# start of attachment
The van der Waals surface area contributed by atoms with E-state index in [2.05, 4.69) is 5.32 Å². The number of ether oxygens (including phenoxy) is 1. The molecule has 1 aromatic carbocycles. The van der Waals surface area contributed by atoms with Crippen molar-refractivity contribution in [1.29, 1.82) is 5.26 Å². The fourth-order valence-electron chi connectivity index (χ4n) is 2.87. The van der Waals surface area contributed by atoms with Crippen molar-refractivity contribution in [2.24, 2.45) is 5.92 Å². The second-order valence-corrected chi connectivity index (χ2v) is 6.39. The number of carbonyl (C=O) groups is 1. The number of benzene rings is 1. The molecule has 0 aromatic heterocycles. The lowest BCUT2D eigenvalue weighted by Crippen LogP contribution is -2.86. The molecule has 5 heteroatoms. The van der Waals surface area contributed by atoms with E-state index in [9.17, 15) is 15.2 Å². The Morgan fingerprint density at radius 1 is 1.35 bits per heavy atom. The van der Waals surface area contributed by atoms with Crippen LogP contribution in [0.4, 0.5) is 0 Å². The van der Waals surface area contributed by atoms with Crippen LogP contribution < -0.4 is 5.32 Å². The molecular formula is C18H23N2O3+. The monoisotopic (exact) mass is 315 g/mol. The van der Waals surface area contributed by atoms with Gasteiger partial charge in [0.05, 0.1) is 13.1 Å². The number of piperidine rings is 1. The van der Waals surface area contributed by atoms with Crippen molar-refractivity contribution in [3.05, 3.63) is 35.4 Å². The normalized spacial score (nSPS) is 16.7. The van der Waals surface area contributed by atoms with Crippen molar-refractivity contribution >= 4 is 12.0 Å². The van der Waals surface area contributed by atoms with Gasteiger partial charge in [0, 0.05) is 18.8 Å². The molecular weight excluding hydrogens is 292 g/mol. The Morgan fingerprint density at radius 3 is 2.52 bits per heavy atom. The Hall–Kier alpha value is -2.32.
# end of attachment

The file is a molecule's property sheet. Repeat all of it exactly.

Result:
The van der Waals surface area contributed by atoms with E-state index in [2.05, 4.69) is 5.32 Å². The number of ether oxygens (including phenoxy) is 1. The molecule has 1 aromatic carbocycles. The van der Waals surface area contributed by atoms with Crippen molar-refractivity contribution in [1.29, 1.82) is 5.26 Å². The fourth-order valence-electron chi connectivity index (χ4n) is 2.87. The van der Waals surface area contributed by atoms with Crippen molar-refractivity contribution in [2.24, 2.45) is 5.92 Å². The second-order valence-corrected chi connectivity index (χ2v) is 6.39. The number of carbonyl (C=O) groups is 1. The number of benzene rings is 1. The molecule has 0 aromatic heterocycles. The lowest BCUT2D eigenvalue weighted by Crippen LogP contribution is -2.86. The molecule has 5 heteroatoms. The van der Waals surface area contributed by atoms with E-state index in [9.17, 15) is 15.2 Å². The Morgan fingerprint density at radius 1 is 1.35 bits per heavy atom. The van der Waals surface area contributed by atoms with Crippen LogP contribution in [0.4, 0.5) is 0 Å². The van der Waals surface area contributed by atoms with Crippen LogP contribution < -0.4 is 5.32 Å². The molecular formula is C18H23N2O3+. The monoisotopic (exact) mass is 315 g/mol. The van der Waals surface area contributed by atoms with Gasteiger partial charge in [0.05, 0.1) is 13.1 Å². The number of piperidine rings is 1. The van der Waals surface area contributed by atoms with Crippen molar-refractivity contribution in [3.05, 3.63) is 35.4 Å². The normalized spacial score (nSPS) is 16.7. The van der Waals surface area contributed by atoms with Crippen molar-refractivity contribution >= 4 is 12.0 Å². The van der Waals surface area contributed by atoms with Gasteiger partial charge in [0, 0.05) is 18.8 Å². The molecular weight excluding hydrogens is 292 g/mol. The Morgan fingerprint density at radius 3 is 2.52 bits per heavy atom. The Hall–Kier alpha value is -2.32.